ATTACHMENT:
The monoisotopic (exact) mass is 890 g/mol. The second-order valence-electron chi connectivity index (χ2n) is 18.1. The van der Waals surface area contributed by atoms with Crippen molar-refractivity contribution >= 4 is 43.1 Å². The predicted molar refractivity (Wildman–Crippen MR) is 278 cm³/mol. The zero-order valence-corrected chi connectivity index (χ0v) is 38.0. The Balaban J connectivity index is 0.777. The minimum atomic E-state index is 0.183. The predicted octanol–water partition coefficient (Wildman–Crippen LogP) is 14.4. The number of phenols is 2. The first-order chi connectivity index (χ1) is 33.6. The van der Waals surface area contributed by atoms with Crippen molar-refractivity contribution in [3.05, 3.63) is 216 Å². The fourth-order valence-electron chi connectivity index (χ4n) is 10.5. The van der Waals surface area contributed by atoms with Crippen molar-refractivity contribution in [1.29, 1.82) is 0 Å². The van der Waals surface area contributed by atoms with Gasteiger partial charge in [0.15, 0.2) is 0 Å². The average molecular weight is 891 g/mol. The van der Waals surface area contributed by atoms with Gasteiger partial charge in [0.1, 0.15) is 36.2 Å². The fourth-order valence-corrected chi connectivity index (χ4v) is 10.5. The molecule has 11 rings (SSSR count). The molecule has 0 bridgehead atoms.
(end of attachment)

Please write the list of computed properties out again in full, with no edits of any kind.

The monoisotopic (exact) mass is 890 g/mol. The second-order valence-electron chi connectivity index (χ2n) is 18.1. The van der Waals surface area contributed by atoms with Crippen molar-refractivity contribution >= 4 is 43.1 Å². The predicted molar refractivity (Wildman–Crippen MR) is 278 cm³/mol. The zero-order valence-corrected chi connectivity index (χ0v) is 38.0. The Balaban J connectivity index is 0.777. The minimum atomic E-state index is 0.183. The predicted octanol–water partition coefficient (Wildman–Crippen LogP) is 14.4. The number of phenols is 2. The first-order chi connectivity index (χ1) is 33.6. The van der Waals surface area contributed by atoms with Crippen molar-refractivity contribution in [3.05, 3.63) is 216 Å². The fourth-order valence-electron chi connectivity index (χ4n) is 10.5. The van der Waals surface area contributed by atoms with Crippen molar-refractivity contribution in [1.29, 1.82) is 0 Å². The van der Waals surface area contributed by atoms with Gasteiger partial charge in [0.15, 0.2) is 0 Å². The average molecular weight is 891 g/mol. The van der Waals surface area contributed by atoms with Gasteiger partial charge in [0.1, 0.15) is 36.2 Å². The fourth-order valence-corrected chi connectivity index (χ4v) is 10.5. The molecule has 11 rings (SSSR count). The molecule has 0 bridgehead atoms.